Sunday, May 10, 2015

Cybele, the Mother of the Gods

Goddess Figurine, Catalhoyuk, 5750 B.C.E.
(Museum of Anatolian Civilizations, Ankara)

Since it's mother'day today I thought it would be a great opportunity to take a look at the ancestors of what we have defined as the image of motherhood for centuries. Cybele, Magna Mater, Meter, the Mother of the Gods was an Anatolian deity with many attributes and symbolism we are still trying to figure out to this day. As Bettany Hues reveals quite dramatically in her BBC documentary Divine Women there was a time "When God was a Girl," and some of her ancestors lived in Anatolia...
There is a figurine from the sixth millenium B.C.E. excavated in Catalhoyuk at the Museum of Anatolian Civilizations in Ankara of the first archaeological evidence of what has been identified as a Mother Goddess. She sits enthroned between two feline figures giving birth.

Orthostat of a Mother Nursing her Child, Karatepe, 8th century B.C.E.

Another example of a Mother Goddess figure from Anatolia is Mother Nursing her Child, an orthostat from Karatepe, a late-Hittite settlement. This figure is an earlier example of the more familiar figure of Isis Nursing Horus, 664-332 B.C.E.,which is often quoted as being the ancestor of the Mother goddess figurines. Although contemporary feminists have owned these Mother Goddess images as "the force and awesome power of the virginal mother goddess, the bearer and nurturer of gods and kings, sustainer of all life," not all scholars concur with the maternal interpretation. 1 According to Brigitte Bogh, and Lynn Roller, whose research focuses on the Phrygian Mother Goddess, Meter was more a figure of power and protector than nurterer. The archaeological evidence of the Phrygian Great Mother from Gordion appear from the 8th -6th century B.C.E. She is a standing female figure, wearing a heavily draped gown and a tall headdress, holding a shallow bowl in her right hand and birds of prey in her left hand and rarely accompanied by lions.

Head of Cybele, Salmankoy, 6th century B.C.E.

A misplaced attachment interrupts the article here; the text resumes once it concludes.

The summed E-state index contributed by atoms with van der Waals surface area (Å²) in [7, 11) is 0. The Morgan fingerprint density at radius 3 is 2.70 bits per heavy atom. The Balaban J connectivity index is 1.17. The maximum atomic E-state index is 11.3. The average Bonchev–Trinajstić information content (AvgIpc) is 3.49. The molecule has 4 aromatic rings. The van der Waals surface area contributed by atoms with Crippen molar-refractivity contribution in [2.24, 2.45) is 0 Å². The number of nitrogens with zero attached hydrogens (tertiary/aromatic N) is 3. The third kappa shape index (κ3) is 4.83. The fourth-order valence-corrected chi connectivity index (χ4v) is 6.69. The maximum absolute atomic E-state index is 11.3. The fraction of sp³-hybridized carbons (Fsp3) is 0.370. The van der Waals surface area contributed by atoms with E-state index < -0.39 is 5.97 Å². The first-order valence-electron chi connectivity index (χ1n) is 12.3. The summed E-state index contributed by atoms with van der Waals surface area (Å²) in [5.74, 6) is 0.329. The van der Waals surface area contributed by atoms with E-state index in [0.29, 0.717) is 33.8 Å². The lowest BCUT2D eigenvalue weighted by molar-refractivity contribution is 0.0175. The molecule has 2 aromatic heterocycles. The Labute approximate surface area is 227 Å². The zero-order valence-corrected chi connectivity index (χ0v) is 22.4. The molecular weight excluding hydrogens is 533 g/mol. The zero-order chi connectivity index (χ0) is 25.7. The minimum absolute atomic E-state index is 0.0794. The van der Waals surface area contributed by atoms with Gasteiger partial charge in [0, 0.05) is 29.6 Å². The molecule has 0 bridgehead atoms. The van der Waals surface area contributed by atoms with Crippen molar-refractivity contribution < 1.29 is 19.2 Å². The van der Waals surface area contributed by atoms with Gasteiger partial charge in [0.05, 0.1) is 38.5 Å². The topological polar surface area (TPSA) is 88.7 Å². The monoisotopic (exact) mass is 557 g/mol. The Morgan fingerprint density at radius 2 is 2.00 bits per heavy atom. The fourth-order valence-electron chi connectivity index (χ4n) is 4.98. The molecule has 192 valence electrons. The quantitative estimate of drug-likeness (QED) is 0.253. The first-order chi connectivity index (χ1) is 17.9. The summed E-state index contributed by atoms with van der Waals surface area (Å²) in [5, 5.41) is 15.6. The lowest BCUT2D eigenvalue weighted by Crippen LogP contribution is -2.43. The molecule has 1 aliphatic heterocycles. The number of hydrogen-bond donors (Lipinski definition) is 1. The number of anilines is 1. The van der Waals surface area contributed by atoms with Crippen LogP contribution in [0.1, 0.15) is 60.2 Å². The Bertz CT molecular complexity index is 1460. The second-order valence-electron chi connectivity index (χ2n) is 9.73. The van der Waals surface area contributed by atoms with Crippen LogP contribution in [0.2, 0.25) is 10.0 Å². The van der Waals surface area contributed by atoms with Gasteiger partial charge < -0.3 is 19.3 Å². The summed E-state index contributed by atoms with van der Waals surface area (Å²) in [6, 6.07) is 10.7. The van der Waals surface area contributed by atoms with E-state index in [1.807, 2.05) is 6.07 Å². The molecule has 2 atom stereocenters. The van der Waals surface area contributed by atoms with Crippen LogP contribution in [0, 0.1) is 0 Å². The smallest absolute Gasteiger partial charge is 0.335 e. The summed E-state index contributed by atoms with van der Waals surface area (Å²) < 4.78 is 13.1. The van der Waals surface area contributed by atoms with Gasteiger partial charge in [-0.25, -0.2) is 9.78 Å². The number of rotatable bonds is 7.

(Museum of Anatolian Civilizations, Ankara)

The Lydian influenced images of the Great Mother are standing figures flanked by lions; the raptor birds and the lions, which have been associated with wild nature, are actually being read as symbols of power according to contemporary scholarship. 2 Bogh, who has researched the cult of Meter in the Western Black Sea Region, colonized by the Greeks from Asia Minor in the 7th century B.C.E,  argues that they brought the Mother with them in her role as city protector and goddess of power.3 She was also worshipped in a temple, its portico functioning as the city archive, similar to the temple of the Mother in Athens, which was also located in the city archives. 3

Mater (Cybele), Bogazkale, Middle 6th century B.C.E., Phyrigian
(Museum of Anatolian Civilizations, Ankara)
By the 3rd century, the image of the Phrygian Mother Goddess had been thoroughly Hellenized, she had garnered a new torchbearing companion, conjoined other Greek deities with similar iconograhies such as Demeter, Artemis as well as the Muses.4  She was represented sitting enthroned or on the back of a lion with her attributes of a tympanum, tapera and lions. The Berlin Cybele, from the first half of the 4th century B.C.E. is one example of the new iconography of the Mother of the Gods, who is wearing a mural crown similar to Tyche's crown of city embattlements, holding a key in her right hand, which has been identified as the key to the earth.

Cybele Enthroned, 1st half of the 4th century B.C.E., Anatolia
(Antikensammlung der Staatlichen Museen zu Berlin) 

This was the iconography of Cybele that was translated into the coins of Roman empresses like Julia Domna, wife of Septimius Severus. In the Denarius struck for Julia Domna during her husband's reign, Cybele is seen with a mural crown, sitting on a throne with a lion by her side with the legend MATER DEVM, the Latin translation of Rhea, the daughter of earth goddess Gaia, wife and sister to Cronus and mother of the gods including Zeus.

Julia Domna, AR Denarius, 196-211, Rome, Septimius Severus